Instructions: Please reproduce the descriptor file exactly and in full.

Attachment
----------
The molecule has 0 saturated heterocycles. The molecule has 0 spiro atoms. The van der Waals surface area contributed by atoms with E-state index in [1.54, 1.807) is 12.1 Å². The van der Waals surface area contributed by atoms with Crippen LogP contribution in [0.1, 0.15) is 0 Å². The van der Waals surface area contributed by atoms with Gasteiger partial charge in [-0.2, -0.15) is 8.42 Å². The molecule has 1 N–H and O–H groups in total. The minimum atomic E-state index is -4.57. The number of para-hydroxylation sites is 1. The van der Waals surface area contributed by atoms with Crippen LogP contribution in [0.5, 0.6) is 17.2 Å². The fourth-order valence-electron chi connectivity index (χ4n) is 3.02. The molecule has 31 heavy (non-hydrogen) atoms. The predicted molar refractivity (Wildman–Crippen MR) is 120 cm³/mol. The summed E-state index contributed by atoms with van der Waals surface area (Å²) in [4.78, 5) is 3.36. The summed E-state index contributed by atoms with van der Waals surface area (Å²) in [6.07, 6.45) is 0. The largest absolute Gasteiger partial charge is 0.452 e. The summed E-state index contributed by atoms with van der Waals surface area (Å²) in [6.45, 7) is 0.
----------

The molecule has 0 saturated heterocycles. The molecule has 0 spiro atoms. The van der Waals surface area contributed by atoms with E-state index in [1.54, 1.807) is 12.1 Å². The van der Waals surface area contributed by atoms with Crippen LogP contribution in [0.1, 0.15) is 0 Å². The van der Waals surface area contributed by atoms with Gasteiger partial charge in [-0.2, -0.15) is 8.42 Å². The molecule has 1 N–H and O–H groups in total. The minimum atomic E-state index is -4.57. The number of para-hydroxylation sites is 1. The van der Waals surface area contributed by atoms with Crippen LogP contribution in [0.5, 0.6) is 17.2 Å². The fourth-order valence-electron chi connectivity index (χ4n) is 3.02. The molecule has 31 heavy (non-hydrogen) atoms. The predicted molar refractivity (Wildman–Crippen MR) is 120 cm³/mol. The summed E-state index contributed by atoms with van der Waals surface area (Å²) in [4.78, 5) is 3.36. The summed E-state index contributed by atoms with van der Waals surface area (Å²) in [6.07, 6.45) is 0. The largest absolute Gasteiger partial charge is 0.452 e. The summed E-state index contributed by atoms with van der Waals surface area (Å²) in [6.45, 7) is 0.